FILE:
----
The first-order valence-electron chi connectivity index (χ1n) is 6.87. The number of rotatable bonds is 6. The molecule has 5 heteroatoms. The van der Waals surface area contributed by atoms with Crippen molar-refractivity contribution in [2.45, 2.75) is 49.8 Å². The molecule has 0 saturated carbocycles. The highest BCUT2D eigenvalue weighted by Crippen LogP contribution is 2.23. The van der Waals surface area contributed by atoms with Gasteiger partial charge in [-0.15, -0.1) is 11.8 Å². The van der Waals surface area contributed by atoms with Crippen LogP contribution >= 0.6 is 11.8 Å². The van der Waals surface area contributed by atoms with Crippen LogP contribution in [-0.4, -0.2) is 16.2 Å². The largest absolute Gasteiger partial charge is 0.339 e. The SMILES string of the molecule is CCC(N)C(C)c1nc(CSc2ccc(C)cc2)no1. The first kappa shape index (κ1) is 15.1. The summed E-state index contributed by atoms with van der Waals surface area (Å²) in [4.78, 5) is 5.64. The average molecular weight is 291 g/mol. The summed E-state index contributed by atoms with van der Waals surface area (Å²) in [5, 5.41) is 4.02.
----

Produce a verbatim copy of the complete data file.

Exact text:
The first-order valence-electron chi connectivity index (χ1n) is 6.87. The number of rotatable bonds is 6. The molecule has 5 heteroatoms. The van der Waals surface area contributed by atoms with Crippen molar-refractivity contribution in [2.45, 2.75) is 49.8 Å². The molecule has 0 saturated carbocycles. The highest BCUT2D eigenvalue weighted by Crippen LogP contribution is 2.23. The van der Waals surface area contributed by atoms with Gasteiger partial charge in [-0.15, -0.1) is 11.8 Å². The van der Waals surface area contributed by atoms with Crippen LogP contribution >= 0.6 is 11.8 Å². The van der Waals surface area contributed by atoms with Crippen LogP contribution in [-0.4, -0.2) is 16.2 Å². The largest absolute Gasteiger partial charge is 0.339 e. The SMILES string of the molecule is CCC(N)C(C)c1nc(CSc2ccc(C)cc2)no1. The first kappa shape index (κ1) is 15.1. The summed E-state index contributed by atoms with van der Waals surface area (Å²) in [4.78, 5) is 5.64. The average molecular weight is 291 g/mol. The summed E-state index contributed by atoms with van der Waals surface area (Å²) in [5, 5.41) is 4.02.